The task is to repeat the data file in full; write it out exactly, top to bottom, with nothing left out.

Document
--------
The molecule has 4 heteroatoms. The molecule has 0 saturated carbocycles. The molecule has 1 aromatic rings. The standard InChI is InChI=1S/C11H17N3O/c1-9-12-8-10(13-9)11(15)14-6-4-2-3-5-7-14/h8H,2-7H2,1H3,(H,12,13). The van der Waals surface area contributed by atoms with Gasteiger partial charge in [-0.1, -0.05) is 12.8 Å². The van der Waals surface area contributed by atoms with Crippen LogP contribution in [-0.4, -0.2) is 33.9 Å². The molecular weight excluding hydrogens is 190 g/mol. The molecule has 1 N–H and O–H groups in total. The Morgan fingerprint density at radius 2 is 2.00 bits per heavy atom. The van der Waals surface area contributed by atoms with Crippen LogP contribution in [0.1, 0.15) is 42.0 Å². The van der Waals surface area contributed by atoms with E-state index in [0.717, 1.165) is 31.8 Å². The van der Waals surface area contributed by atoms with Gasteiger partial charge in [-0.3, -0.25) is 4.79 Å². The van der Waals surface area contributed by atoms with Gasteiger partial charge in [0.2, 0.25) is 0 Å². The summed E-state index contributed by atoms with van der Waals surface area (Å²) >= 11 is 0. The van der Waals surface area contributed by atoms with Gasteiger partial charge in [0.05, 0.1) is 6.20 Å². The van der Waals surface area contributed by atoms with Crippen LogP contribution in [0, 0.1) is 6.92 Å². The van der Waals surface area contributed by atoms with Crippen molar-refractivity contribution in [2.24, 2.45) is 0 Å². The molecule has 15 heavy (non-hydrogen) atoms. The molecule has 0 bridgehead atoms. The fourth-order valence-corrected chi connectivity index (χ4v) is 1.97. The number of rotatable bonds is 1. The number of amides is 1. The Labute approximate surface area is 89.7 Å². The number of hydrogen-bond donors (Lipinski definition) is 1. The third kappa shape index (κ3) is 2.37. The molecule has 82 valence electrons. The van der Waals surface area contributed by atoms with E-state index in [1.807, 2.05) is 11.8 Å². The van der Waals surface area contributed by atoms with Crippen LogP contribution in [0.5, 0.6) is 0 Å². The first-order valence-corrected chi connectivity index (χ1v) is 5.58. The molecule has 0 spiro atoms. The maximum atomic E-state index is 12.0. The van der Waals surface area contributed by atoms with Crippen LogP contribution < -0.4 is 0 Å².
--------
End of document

The molecule has 4 heteroatoms. The molecule has 0 saturated carbocycles. The molecule has 1 aromatic rings. The standard InChI is InChI=1S/C11H17N3O/c1-9-12-8-10(13-9)11(15)14-6-4-2-3-5-7-14/h8H,2-7H2,1H3,(H,12,13). The van der Waals surface area contributed by atoms with Gasteiger partial charge in [-0.1, -0.05) is 12.8 Å². The van der Waals surface area contributed by atoms with Crippen LogP contribution in [-0.4, -0.2) is 33.9 Å². The molecular weight excluding hydrogens is 190 g/mol. The molecule has 1 N–H and O–H groups in total. The Morgan fingerprint density at radius 2 is 2.00 bits per heavy atom. The van der Waals surface area contributed by atoms with Crippen LogP contribution in [0.1, 0.15) is 42.0 Å². The van der Waals surface area contributed by atoms with E-state index in [0.717, 1.165) is 31.8 Å². The van der Waals surface area contributed by atoms with Gasteiger partial charge in [-0.3, -0.25) is 4.79 Å². The van der Waals surface area contributed by atoms with Gasteiger partial charge in [0.2, 0.25) is 0 Å². The summed E-state index contributed by atoms with van der Waals surface area (Å²) >= 11 is 0. The van der Waals surface area contributed by atoms with Gasteiger partial charge in [0.05, 0.1) is 6.20 Å². The van der Waals surface area contributed by atoms with Crippen LogP contribution in [0, 0.1) is 6.92 Å². The van der Waals surface area contributed by atoms with Crippen molar-refractivity contribution in [2.24, 2.45) is 0 Å². The molecule has 15 heavy (non-hydrogen) atoms. The molecule has 0 bridgehead atoms. The fourth-order valence-corrected chi connectivity index (χ4v) is 1.97. The number of rotatable bonds is 1. The number of amides is 1. The Labute approximate surface area is 89.7 Å². The number of hydrogen-bond donors (Lipinski definition) is 1. The third kappa shape index (κ3) is 2.37. The molecule has 82 valence electrons. The van der Waals surface area contributed by atoms with E-state index in [1.807, 2.05) is 11.8 Å². The van der Waals surface area contributed by atoms with Crippen LogP contribution in [0.5, 0.6) is 0 Å². The first-order valence-corrected chi connectivity index (χ1v) is 5.58. The molecule has 0 spiro atoms. The maximum atomic E-state index is 12.0. The van der Waals surface area contributed by atoms with Crippen LogP contribution < -0.4 is 0 Å².